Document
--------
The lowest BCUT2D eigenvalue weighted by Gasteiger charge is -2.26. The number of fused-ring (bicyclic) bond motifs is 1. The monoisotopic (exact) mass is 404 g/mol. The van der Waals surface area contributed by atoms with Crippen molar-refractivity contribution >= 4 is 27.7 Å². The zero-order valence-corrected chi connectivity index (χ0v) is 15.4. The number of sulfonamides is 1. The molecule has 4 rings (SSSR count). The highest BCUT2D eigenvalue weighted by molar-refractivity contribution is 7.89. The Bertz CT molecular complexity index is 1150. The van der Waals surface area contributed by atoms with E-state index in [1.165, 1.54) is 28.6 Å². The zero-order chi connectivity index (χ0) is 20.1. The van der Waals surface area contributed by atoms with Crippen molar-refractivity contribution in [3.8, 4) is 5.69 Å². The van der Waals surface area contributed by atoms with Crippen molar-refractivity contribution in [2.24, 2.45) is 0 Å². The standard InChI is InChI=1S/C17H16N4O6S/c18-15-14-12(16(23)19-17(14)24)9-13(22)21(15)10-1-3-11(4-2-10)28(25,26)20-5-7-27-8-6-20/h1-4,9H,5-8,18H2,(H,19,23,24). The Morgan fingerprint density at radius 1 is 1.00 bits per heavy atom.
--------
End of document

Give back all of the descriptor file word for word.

The lowest BCUT2D eigenvalue weighted by Gasteiger charge is -2.26. The number of fused-ring (bicyclic) bond motifs is 1. The monoisotopic (exact) mass is 404 g/mol. The van der Waals surface area contributed by atoms with Crippen molar-refractivity contribution >= 4 is 27.7 Å². The zero-order valence-corrected chi connectivity index (χ0v) is 15.4. The number of sulfonamides is 1. The molecule has 4 rings (SSSR count). The highest BCUT2D eigenvalue weighted by molar-refractivity contribution is 7.89. The Bertz CT molecular complexity index is 1150. The van der Waals surface area contributed by atoms with E-state index in [1.165, 1.54) is 28.6 Å². The zero-order chi connectivity index (χ0) is 20.1. The van der Waals surface area contributed by atoms with Crippen molar-refractivity contribution in [3.8, 4) is 5.69 Å². The van der Waals surface area contributed by atoms with Crippen molar-refractivity contribution in [2.24, 2.45) is 0 Å². The standard InChI is InChI=1S/C17H16N4O6S/c18-15-14-12(16(23)19-17(14)24)9-13(22)21(15)10-1-3-11(4-2-10)28(25,26)20-5-7-27-8-6-20/h1-4,9H,5-8,18H2,(H,19,23,24). The Morgan fingerprint density at radius 1 is 1.00 bits per heavy atom.